The idea that “beauty will always enrich people’s lives,” is one that Bulgari strives towards in all aspects of its luxury brand empire, especially when it comes to its hotels. The search for the extraordinary is a key factor when it comes to location. It was the first to develop a hotel in Uluwatu, a place with a noteworthy history, and still remains the only luxury fashion brand to have a presence on the chic island of Bali. Originally used as the hunting grounds of the Balinese royal families, Uluwatu is also home to Pura Lahur Uluwatu, which means “temple above the rock.” Situated only ten minutes by car from the Bulgari resort, the Hindu temple is believed to have been created by a holy man called Empu Katuran, who came to Bali from Java in the 10th century. At 90 metres above sea level, Uluwatu not only offers visitors a spiritual insight to Balinese Hinduism, it also displays the most magical of sunsets, which infuses the temple with a richness of golden light – a breathtaking display that makes this part of Bali such a special place to experience.
The Balinese architectural style of the Bulgari Resort, created by Italian designers Antonio Citterio Patricia Viel and Partners, has been very much respected and it replicates a similar village concept that was first introduced within hotel design in the 1970s by renowned architects, such as Peter Muller and Geoffrey Bawa. However, it’s the blend of Balinese indigenous tradition, mixed with contemporary Italian elegance, which gives the resort its own distinctive ambiance.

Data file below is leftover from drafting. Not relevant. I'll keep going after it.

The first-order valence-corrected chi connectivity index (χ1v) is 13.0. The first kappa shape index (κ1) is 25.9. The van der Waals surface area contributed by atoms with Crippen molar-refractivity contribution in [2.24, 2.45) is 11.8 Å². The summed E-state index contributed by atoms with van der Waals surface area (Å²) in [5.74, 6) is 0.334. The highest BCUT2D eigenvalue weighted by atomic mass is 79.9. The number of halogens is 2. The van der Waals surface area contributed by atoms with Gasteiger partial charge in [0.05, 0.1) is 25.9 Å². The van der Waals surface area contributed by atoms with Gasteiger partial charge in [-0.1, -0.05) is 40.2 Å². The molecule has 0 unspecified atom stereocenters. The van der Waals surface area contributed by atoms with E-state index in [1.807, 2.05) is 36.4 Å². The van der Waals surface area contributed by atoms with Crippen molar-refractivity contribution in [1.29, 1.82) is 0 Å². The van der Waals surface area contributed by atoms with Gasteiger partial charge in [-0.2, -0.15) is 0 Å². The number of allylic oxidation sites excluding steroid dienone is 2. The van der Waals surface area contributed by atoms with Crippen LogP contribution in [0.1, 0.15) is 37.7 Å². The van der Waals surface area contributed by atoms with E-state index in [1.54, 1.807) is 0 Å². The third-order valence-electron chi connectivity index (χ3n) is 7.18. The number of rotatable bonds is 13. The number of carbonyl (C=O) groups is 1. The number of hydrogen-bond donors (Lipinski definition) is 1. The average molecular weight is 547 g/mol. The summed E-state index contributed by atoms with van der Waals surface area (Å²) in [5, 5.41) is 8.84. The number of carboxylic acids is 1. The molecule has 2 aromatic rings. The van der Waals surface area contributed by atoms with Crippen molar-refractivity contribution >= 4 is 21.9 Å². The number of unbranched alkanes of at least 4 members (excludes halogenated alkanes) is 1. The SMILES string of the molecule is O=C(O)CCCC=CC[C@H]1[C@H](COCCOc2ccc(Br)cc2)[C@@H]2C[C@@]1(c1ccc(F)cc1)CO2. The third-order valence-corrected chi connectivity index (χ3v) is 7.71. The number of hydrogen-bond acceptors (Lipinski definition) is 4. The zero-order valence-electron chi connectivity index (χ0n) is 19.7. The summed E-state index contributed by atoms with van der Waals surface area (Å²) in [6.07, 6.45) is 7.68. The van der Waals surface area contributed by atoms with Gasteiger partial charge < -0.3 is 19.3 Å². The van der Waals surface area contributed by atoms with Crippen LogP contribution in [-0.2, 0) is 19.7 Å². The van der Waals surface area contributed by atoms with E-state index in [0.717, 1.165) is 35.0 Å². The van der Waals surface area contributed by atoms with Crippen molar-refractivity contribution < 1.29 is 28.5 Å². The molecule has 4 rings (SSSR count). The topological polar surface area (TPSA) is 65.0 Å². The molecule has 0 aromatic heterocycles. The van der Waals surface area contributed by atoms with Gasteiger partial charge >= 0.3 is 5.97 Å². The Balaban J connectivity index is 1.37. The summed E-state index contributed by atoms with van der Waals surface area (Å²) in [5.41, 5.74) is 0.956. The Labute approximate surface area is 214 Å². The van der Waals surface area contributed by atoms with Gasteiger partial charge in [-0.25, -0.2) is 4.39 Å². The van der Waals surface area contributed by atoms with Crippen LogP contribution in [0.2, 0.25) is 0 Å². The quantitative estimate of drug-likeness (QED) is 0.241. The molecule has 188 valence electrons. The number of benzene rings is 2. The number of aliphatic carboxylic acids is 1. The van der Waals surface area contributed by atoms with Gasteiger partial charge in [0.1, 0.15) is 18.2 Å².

The 59 villas, subdivided into banjars, offer a secure feeling of extreme privacy, as if they were tucked away n a secret hideaway, and yet unprotected enough to capture the beauty of the south-facing ocean scenery. Applying a single beige color scheme alongside black mahogany furnishings, the simplicity of the design forms a perfect synergy with the intricate Balinese craftsmanship. There is a bedroom and equally spacious bathroom, an open-air living room, plunge pool and sun loungers. Everything has been created to instill a sense of sanctuary, with in-villa dining available 24 hours a day for guests who are keen to relish the utmost privacy. Towards the westernmost part of the resort, on a slightly higher position, stands the Bulgari Villa. At 1,300 square meters, the luxurious space offers three bedrooms, two living rooms and a kitchen, surrounded by a garden hosting a 17-metre long swimming pool, an extensive terrace and small pavilions where you can eat and live in the open.